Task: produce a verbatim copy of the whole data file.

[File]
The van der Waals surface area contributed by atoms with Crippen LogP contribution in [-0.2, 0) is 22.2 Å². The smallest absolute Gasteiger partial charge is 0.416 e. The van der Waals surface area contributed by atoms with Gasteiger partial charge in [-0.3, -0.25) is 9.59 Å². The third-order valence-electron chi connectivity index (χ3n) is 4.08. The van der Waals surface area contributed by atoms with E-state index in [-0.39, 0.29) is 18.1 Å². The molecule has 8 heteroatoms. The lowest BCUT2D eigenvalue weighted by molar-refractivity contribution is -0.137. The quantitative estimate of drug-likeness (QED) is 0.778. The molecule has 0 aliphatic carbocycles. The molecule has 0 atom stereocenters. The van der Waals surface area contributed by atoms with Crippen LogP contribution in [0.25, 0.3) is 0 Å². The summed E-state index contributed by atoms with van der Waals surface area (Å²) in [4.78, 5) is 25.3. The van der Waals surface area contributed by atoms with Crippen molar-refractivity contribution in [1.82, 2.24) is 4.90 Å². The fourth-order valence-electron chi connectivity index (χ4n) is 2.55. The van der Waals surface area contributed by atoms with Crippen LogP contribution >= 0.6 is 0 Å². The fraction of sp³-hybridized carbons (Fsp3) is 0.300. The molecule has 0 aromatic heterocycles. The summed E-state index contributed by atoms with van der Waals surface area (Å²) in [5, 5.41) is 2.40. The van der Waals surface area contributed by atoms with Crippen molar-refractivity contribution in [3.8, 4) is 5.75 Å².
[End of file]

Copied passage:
The van der Waals surface area contributed by atoms with Crippen LogP contribution in [-0.2, 0) is 22.2 Å². The smallest absolute Gasteiger partial charge is 0.416 e. The van der Waals surface area contributed by atoms with Gasteiger partial charge in [-0.3, -0.25) is 9.59 Å². The third-order valence-electron chi connectivity index (χ3n) is 4.08. The van der Waals surface area contributed by atoms with E-state index in [-0.39, 0.29) is 18.1 Å². The molecule has 8 heteroatoms. The lowest BCUT2D eigenvalue weighted by molar-refractivity contribution is -0.137. The quantitative estimate of drug-likeness (QED) is 0.778. The molecule has 0 aliphatic carbocycles. The molecule has 0 atom stereocenters. The van der Waals surface area contributed by atoms with Crippen LogP contribution in [0.25, 0.3) is 0 Å². The summed E-state index contributed by atoms with van der Waals surface area (Å²) in [4.78, 5) is 25.3. The van der Waals surface area contributed by atoms with Crippen molar-refractivity contribution in [1.82, 2.24) is 4.90 Å². The fourth-order valence-electron chi connectivity index (χ4n) is 2.55. The van der Waals surface area contributed by atoms with Crippen LogP contribution >= 0.6 is 0 Å². The fraction of sp³-hybridized carbons (Fsp3) is 0.300. The molecule has 0 aromatic heterocycles. The summed E-state index contributed by atoms with van der Waals surface area (Å²) in [5, 5.41) is 2.40. The van der Waals surface area contributed by atoms with Crippen molar-refractivity contribution in [3.8, 4) is 5.75 Å².